In their third point on appeal, Attorneys argue that the $100,000 sanctions judgment was punitive in nature and, thus, had to comply with the procedural protections afforded by Rule 36.01 pertaining to criminal contempt.10 We disagree.

To begin, nothing in either the 2016 or 2017 sanctions judgments reflects a purpose to punish. Rather, both judgments expressly state that the purpose of ordering the monetary sanctions is “to encourage and ‘provide incentive’ [to Attorneys] to behave appropriately” and “discourage [Attorneys] from further behavior which is in bad faith,” and “deter this type of conduct.”

Furthermore, even though “[t]he power of criminal contempt [also] springs ․ from the inherent power of the courts to protect the judicial system,” Teefey v. Teefey, 533 S.W.2d 563, 566 (Mo. banc 1976), that does not mean that every sanctions judgment issued under a court's inherent authority is, by default, a matter of criminal contempt. As noted in Chambers, one of the purposes of sanctions under a court's inherent authority is “to allow the court to vindicate judicial authority without resort to the more drastic sanctions like contempt of court.” A.J.H., 364 S.W.3d at 682 (citing Chambers, 501 U.S. at 46) (emphasis added). Simply because a sanctions judgment has the appearance of a penalty does not transform it into a judgment of criminal contempt under Rule 36.01. See In re Smothers, 322 F.3d 438, 442 (6th Cir. 2003) (noting that “there are penalties, other than criminal contempt, that [may] more appropriately fit that conduct,” and then citing a court's inherent authority as discussed in Chambers before noting, “when confronted with actions that may not fall within the court's contempt power, this inherent power to maintain respect and decorum grants courts the flexibility to equitably tailor punishments that appropriately fit the conduct.”).11

Furthermore, “[b]efore a person can be punished for contempt, it must appear that there has been an adjudication and conviction or a judgment holding the party guilty of contempt of court.” Simmons v. Megerman, 742 S.W.2d 202, 204 (Mo. App. W.D. 1987). In criminal contempt, “[t]he adjudication is a conviction and the commitment [or fine] in consequence thereof is execution. Unless the record shows a judgment of conviction, the commitment [or fine] has no basis on which to rest.” Id. Here, the only judgment is one of sanctions, finding Attorneys acted in bad faith and invoking the inherent authority of the court to deter attorney misconduct. There is no judgment of conviction or finding of guilt, as is contemplated from a proceeding in criminal contempt.

But, even if the sanctions judgment here could somehow be characterized as a judgment of criminal contempt (a proposition we reject), Attorneys' claim would still be without merit. “It has repeatedly been held that in actions for criminal contempt[,] ․ technical pleadings are not required,” and “strict compliance with the rule is not necessary.” Curtis v. Tozer, 374 S.W.2d 557, 569 (Mo. App. 1964). And, as discussed in response to Attorneys' Point I above, they received both notice and a hearing, wherein they had the opportunity to defend their conduct but failed to persuade the trial court that their actions did not amount to bad faith.

Point III is denied.

E. The trial court did not err in granting Father's motion for sanctions.

In their fourth and final point, Attorneys argue that, in granting Father's motion for sanctions (which was based solely on Attorneys' contact with Dr. Schwartz), the court violated both the Missouri and United States Constitutions, Rule 55.03, and Missouri Judicial Canons 2A and 3B. The basis for their claim, as stated in the point relied on, is that the trial court “relied upon improper evidence”—specifically, conduct they engaged in during the proceedings on the underlying motion to modify.12 Attorneys argue that, because they did not know at the time they engaged in the conduct that it would be considered in a later judgment for sanctions, it could not be used against them as evidence of bad faith without the opportunity to have a hearing about the conduct. This point fails for multiple reasons.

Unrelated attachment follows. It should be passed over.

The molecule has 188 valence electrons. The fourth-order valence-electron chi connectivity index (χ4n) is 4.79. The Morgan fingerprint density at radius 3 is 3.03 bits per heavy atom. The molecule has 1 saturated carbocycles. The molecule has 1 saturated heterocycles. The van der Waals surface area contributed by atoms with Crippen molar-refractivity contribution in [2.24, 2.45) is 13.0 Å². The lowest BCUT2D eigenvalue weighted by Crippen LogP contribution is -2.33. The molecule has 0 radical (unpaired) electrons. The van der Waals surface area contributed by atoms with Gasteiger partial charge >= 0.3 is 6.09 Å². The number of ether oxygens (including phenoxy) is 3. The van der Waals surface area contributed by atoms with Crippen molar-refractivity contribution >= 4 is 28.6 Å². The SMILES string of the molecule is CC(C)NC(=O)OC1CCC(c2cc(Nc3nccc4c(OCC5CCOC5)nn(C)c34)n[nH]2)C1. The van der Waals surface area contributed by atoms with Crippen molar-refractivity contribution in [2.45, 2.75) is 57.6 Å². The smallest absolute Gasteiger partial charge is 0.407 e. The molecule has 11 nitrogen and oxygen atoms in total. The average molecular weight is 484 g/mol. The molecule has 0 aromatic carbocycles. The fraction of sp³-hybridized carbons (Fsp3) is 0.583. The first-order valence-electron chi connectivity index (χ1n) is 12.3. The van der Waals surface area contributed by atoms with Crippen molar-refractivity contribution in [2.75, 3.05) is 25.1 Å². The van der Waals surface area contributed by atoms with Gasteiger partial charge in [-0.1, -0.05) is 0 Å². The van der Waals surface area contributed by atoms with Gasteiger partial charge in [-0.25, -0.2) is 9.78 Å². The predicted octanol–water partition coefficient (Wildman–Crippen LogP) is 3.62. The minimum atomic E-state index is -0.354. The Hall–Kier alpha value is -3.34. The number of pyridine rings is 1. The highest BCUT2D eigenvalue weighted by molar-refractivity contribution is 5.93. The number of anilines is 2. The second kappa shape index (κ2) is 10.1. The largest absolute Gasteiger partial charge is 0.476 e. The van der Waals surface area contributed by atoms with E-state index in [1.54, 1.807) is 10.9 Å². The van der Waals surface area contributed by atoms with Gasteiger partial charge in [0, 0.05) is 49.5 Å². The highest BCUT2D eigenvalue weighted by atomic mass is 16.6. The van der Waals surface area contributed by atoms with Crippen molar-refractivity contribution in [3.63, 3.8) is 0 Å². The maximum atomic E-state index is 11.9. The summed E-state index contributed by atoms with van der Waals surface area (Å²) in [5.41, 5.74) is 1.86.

First, in Francis v. Wieland, we expressly granted the trial court the authority to rely on “all of the proceedings to date and the filings, motions, actions by counsel in open court, and evidence adduced in this proceeding to date, and prior proceedings in reaching its decision regarding sanctions.” Francis, 512 S.W.3d at 86. In other words, we have already determined that the trial court could properly rely on the very evidence Attorneys now claim was improperly before the court.

Second, the case upon which Attorneys purportedly relied when drafting their 44-page letter to Dr. Schwartz—Brown v. Hamid—expressly put them on notice that the manner in which they discussed potential corrections with Dr. Schwartz might very well cross the line into the crime of witness tampering or a violation of the Rules of Professional Conduct. Despite the Brown opinion's express warning that, “when ․ an attorney emphasizes his or her connections with an expert's colleagues or superiors—especially when unrelated to the case—it may constitute a form of pressure on an expert's decision to testify,” and, “[i]n some circumstances, such pressure may constitute a violation of an attorney's ethical duties or the criminal law,” Brown, 856 S.W.2d at 54, Attorneys nonetheless repeatedly cited Dr. Gentry in their letter to Dr. Schwartz when strongly suggesting that Dr. Schwartz's methodology was flawed and claiming that Attorneys were simply providing her an opportunity to correct factual errors.

Finally, even if we had not granted the trial court express authority to consider the very evidence about which Attorneys now complain, and even if the Brown opinion had not put Attorneys on notice that their conduct might be problematic, on remand, Attorneys received a hearing at which they were presented with the very opportunity they claim to have been denied—a full hearing to explain how their conduct did not amount to bad faith. Though Attorneys complain that the hearing was limited, as we noted in subsection A above, Attorneys were permitted by the trial court—contrary to our mandate—to present any evidence they wished, and yet they still failed to convince the court that their conduct was rooted in anything other than bad faith.